Since no testing equipment is commercially available, Wample rebuilt for the CSUF project the type of equipment he used earlier at Washington State. By observing buds and cane parts subjected to intense cold in the laboratory, he plans to estimate cold hardiness characteristics, which differ by variety.
For example, it is known that Cabernet Franc is hardier during the winter than Cabernet Sauvignon. However, the physiology of Cabernet Franc makes it vulnerable to spring frosts.
In deep cold snaps, when temperatures fall below a critical level, he said, vineyard frost control measures are of no effect and money spent running them would be wasted. “You might as well just have a glass of wine and go to bed.”
In another project, Wample is collaborating with faculty members Sanliang Gu and Kenneth Fugelsang on improving irrigation and nutrition practices for Cabernet Sauvignon in the central and southern portions of the San Joaquin Valley.
Grapes grown under various practices will be evaluated for fruit composition along with commercial winemaking practices in the campus winery to select for the highest quality.
The valley, particularly the southern portion, has traditionally been labeled unsuitable for quality wine grape production, but Wample cited the string of national and international award-winning wines made from valley grapes by the CSUF campus winery.
“These wines have demonstrated that fruit from this region can yield premium and ultra-premium quality wines. The valley has a reputation to build, and it also has a reputation to overcome.”
Motorola Corp. Precision Agriculture is involved in the research with online technology to gather field data.
Faculty member Sayed Badr is tracing effects of Harmony, Freedom, Couderc 1616, and seven other popular rootstocks on the white, seedless, mid-season Princess table grape variety released in 1999.
Working with David Ramming of USDA in Fresno, who bred the variety, Badr is collecting data on vine growth, yield, and fruit quality of each scion-rootstock combination. He found during the 1999 through 2001 seasons that Salt Creek rootstock showed significantly higher nitrate and total nitrogen concentration at bloom. Differences in yield and fruit quality, however, have not been significant.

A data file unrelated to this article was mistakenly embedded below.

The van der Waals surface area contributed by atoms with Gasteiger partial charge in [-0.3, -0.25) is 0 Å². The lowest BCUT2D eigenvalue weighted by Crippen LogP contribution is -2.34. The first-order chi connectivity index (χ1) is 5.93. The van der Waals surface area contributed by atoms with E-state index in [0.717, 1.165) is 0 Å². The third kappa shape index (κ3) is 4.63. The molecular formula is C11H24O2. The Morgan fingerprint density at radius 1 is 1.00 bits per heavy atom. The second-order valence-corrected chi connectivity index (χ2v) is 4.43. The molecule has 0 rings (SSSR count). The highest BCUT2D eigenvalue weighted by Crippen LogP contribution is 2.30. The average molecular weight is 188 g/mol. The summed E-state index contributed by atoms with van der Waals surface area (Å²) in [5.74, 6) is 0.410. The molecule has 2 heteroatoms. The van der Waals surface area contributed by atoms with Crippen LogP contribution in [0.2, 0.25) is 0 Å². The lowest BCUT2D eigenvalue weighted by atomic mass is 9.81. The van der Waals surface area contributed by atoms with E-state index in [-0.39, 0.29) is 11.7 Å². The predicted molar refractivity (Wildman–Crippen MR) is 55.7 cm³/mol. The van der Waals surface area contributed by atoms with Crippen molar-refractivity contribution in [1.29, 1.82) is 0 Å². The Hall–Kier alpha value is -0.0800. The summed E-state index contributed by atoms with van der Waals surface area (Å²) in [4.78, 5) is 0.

Another presenter, Pete Canessa, program manager of the Center for Irrigation Technology on the campus, reminded growers and handlers using electrical power the California Energy Commission has, depending on state budget developments, up to $2 million in Agricultural Peak Load Reduction Program grants to spend before Dec. 31.
The purpose is to reduce electricity use during the peak period of noon to 6 p.m., Monday through Friday, June through September.
Eligible projects include installation of high efficiency electric equipment, pump repairs and retrofits, and pump efficiency tests. Among ineligible projects are conversion to diesel engines, co-generation, and projects already funded through power companies.
Canessa can be reached by phone, toll-free, at 866-297-3029 for details.
Since its establishment two years ago, the CSUF Department of Viticulture and Enology has been reorganized in response to industry needs for greater versatility.
Courses formerly taught in the Department of Plant Sciences and Department of Food Science and Nutrition have been combined into new curricula emphasizing cross-training between viticulture and enology.
Enrollment this fall in two bachelor's degree programs and one master's program will be about 150.